Posterior Interosseous Nerve: Neuropathy, Dysfunction, and Posterior Interosseous Nerve Syndrome.

The radial nerve is a major peripheral nerve of the upper extremity that travels down the arm. The terminal branches arise at the level of forearm extensors muscles and become terminal branches of the radial nerve just distal and posterior to the elbow at the supinator muscle. The two terminal branches of the radial nerve divide at the supinator muscle with superficial sensory branches innervating the skin of the dorsal hand and forearm, while the posterior interosseous nerve arises just prior to the superficial head of the supinator. The relationship of the posterior interosseous nerve incarcerated within the supinator muscle is known as Posterior interosseous nerve injury or syndrome. The fascial relationship between the posterior interosseous nerve and the supinator muscle is known as the Arcade of Frohse.

Posterior Interosseous Nerve Syndrome Symptoms

After the nerve passes the level of the elbow it becomes referred to as the deep motor branch of the radial nerve and innervates the forearm extensors muscles excluding the brachioradialis and extensor carpi radialis longus/brevis.  The deep branch or the radial is a pure motor nerve with symptoms including weakness of finger extension, pain over the lateral elbow, and area of the radial forearm.  The superficial branch of the radial nerve travels over the surface on the supinator and avoiding compression in the tunnel. Therefore, no sensory disturbances are present with the incarcerated posterior interosseous nerve.

Entrapment and injury areas for the Posterior Interosseous nerve.

The areas the posterior interosseous nerve becomes injured according to Konjengram.

  • Fibrous adhesions anterior radio-humeral joint capsule and the DBRN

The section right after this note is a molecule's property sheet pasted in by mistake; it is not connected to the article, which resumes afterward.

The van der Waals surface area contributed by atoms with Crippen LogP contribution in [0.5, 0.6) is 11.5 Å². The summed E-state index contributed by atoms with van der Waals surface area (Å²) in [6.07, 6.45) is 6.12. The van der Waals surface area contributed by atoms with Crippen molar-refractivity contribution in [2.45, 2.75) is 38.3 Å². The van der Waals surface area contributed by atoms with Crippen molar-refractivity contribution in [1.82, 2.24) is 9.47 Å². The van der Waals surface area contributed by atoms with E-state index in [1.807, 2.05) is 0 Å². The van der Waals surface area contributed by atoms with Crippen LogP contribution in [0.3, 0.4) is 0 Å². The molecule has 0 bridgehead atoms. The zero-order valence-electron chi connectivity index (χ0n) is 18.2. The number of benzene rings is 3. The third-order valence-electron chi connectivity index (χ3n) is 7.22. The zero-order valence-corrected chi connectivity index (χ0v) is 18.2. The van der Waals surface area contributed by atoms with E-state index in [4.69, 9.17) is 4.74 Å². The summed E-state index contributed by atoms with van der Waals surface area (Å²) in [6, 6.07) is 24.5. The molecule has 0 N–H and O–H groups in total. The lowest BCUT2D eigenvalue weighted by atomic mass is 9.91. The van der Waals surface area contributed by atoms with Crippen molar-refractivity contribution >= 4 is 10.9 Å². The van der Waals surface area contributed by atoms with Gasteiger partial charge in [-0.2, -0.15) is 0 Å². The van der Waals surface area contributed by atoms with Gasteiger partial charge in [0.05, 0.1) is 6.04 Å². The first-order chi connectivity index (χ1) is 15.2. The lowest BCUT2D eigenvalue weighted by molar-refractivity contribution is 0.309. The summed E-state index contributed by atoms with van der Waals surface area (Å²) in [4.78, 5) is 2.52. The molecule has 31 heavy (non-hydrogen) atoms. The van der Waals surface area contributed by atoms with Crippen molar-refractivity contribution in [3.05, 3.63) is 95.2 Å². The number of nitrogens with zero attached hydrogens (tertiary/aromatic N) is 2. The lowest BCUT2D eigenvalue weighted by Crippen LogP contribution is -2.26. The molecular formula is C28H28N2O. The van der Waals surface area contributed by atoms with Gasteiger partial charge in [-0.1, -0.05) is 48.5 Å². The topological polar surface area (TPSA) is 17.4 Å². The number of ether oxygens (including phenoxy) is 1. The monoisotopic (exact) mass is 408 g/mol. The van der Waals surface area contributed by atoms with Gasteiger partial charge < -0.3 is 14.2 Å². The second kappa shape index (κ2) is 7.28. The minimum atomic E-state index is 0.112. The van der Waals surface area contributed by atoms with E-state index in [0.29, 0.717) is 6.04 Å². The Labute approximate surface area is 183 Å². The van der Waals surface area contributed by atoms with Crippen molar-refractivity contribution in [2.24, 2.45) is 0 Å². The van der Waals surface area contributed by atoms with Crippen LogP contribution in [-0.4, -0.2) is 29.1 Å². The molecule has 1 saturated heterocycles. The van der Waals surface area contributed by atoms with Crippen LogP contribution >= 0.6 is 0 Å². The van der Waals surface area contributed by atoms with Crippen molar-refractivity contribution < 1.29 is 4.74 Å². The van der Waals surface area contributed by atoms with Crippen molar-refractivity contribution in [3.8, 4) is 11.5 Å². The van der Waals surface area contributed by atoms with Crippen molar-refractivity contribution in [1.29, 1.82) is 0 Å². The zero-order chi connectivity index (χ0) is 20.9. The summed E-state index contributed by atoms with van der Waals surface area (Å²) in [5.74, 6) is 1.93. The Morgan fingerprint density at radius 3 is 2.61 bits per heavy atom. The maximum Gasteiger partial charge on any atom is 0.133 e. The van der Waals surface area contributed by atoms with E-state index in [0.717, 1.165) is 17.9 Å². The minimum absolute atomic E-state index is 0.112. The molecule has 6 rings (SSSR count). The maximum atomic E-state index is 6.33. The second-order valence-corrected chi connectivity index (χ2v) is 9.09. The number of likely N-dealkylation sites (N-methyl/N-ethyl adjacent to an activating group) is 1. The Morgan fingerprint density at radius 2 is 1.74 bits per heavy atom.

• Interaction with the extensor carpi radialis brevis muscle
  • Radial recurrent vessels compressing the nerve
  • Superior border and inferior borders of the superficial layer of the supinator muscle (arcade of Frohse). Most common entrapment site
  • Distal border of supinator as it exits the tunnel to innervate forearm extensor muscles.

It’s important in the NeuroCentric Approach to assess and elevate mechanically derived nerve compression causing ischemia to the nerve, both extra-neural and intra-neural based.  Transverse nerve mobilizations of the posterior interosseous nerve are an effective procedure to reduce the mechanical compression of the radial nerve.

Arcade of Frohse: The primary incarcerator of the deep radial nerve in the arm.

The Arcade of Frohse is arch is typically a fibrous connective tissue arch between the two heads of the supinator muscle that radial nerve enters on its path to innervate the deep forearm extensor muscles. The arcade of Fronshe is the primary compression site of the PIN and equates to 76% of posterior interosseous nerve compression injuries to the forearm area.  (anania paper).

It’s important to note that the Arcade of Frohse isn’t always a fibrous arcade. Just like many areas of anatomy, there are variations that need to be considered. According to ….there are actually 4 types of connective tissue arcades that exist for the entry point for the radial nerve. These are a pure tendinous arcade, Musulo-tendinous blend arcade, pure muscular arcade, and a membranous arcade. The tendinous arcade is thought to be the primary variation present that becomes thickening and creates mechanical compression of the radial nerve.

A thick tendinous arcade that has become fibrotic is thought to be the primary presentation that creates entrapment of the posterior interosseous nerve. This scenario can be seen on ultrasound by the classic presentation of nerve swelling proximal to impingement and thinning  (lack of blood flow) after the area of entrapment by the tendinous arcade.

Palpation of the Posterior Interosseous Nerve in the Forearm

The posterior interosseous nerve and its relationship to the forearm and lateral elbow pain is an important differential diagnosis in the NeuroCentric Approach ™.  Conservatively speaking in diagnosis and treatment, it’s vital to accurately be able to palpate an entrapment site of the radial nerve. Therefore knowing the nerve location bases on surgically anatomy research and being able to provide mechanical stress to the nerve with palpation is an extremely important aspect of the exam.

During surgical interventions, it’s important to know the radial nerves’ location bases on superficial landmarks, typical branching patterns, and variations of those branching patterns. Otherwise, significant nerve injury can result.

The interphalangeal joint (IPJ) of the thumb is a helpful clinical tool in finding the Arcade of Frohse and the exit point of the deep radial nerve.  Using the IPJ one can accurately and quickly find the relative location of the common entrapment sites of the posterior interosseous nerve and apply an intervention if needed using the Clinical Audit Process with the NeuroCentric Approach (TM).


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